from the historic integrated coal-mining community of Buxton, Iowa
by LeeAnn Simmers Dickey
Established at the start of the 20th century, the small mining town of Buxton, Iowa displayed a degree of racial integration unheard of elsewhere in the nation. Black and white miners worked side by side digging coal in the Monroe County hills; black and white clerks manned the company store; black and white students shared classrooms.
Buxton flourished for two decades, but by the 1920s the coal mines played out and residents moved on. Though the town has long been abandoned, the memories, heritage, and ideals of Buxton live on.
A treasure for genealogists, BUXTON BRANCHES lists all recorded births in the community of Buxton.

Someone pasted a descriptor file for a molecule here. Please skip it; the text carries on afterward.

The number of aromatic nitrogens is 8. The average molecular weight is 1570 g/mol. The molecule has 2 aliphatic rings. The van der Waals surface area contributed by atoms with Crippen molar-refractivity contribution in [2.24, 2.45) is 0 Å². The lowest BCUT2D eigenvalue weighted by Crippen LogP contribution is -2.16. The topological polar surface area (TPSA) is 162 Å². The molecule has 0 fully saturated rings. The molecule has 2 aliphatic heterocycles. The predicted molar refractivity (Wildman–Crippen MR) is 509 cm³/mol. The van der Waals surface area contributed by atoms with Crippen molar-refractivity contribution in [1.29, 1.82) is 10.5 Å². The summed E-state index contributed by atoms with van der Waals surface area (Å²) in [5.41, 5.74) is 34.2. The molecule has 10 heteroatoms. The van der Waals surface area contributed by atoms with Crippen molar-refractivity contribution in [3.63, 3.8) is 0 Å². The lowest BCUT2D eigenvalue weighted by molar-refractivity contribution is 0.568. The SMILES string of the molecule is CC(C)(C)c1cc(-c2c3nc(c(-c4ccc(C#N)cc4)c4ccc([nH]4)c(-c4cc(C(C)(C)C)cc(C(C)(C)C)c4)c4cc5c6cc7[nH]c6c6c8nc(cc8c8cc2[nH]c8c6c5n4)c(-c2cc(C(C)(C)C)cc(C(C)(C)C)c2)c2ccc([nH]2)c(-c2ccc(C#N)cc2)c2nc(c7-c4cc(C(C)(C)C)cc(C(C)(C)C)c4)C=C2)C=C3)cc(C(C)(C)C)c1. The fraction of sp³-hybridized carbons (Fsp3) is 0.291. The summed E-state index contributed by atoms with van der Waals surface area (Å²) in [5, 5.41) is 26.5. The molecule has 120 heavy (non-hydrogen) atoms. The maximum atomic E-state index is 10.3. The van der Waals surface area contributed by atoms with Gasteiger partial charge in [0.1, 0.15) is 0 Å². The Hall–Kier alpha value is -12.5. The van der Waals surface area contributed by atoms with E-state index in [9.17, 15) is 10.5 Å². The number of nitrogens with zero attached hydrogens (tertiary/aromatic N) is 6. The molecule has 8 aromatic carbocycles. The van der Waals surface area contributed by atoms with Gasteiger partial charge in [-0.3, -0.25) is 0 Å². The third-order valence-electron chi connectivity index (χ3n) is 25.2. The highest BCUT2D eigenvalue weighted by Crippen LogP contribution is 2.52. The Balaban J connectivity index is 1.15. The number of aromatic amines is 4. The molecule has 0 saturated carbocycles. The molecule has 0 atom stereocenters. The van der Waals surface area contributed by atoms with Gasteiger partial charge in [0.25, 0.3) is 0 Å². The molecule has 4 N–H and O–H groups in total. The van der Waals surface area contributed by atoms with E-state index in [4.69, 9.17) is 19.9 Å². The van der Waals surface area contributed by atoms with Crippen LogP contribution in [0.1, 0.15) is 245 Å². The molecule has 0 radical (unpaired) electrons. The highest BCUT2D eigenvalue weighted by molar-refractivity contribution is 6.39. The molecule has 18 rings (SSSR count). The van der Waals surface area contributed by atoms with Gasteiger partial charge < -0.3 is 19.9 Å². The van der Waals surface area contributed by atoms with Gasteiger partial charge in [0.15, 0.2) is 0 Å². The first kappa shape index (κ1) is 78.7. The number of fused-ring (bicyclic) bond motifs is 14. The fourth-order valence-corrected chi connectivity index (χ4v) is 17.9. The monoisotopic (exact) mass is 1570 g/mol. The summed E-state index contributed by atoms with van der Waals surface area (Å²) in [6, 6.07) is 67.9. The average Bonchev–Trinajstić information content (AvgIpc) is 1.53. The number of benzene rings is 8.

LeeAnn Simmers Dickey started researching her own family tree, then branched out to look up records for other genealogists, including a number of Buxton families. Her search for their family histories led her to assemble the most-complete set of Buxton records in existence. In BUXTON ROOTS, she has documented the black residents of Buxton through marriage records, censuses, cemetery lists, and photographs.
136 pages, $22.50
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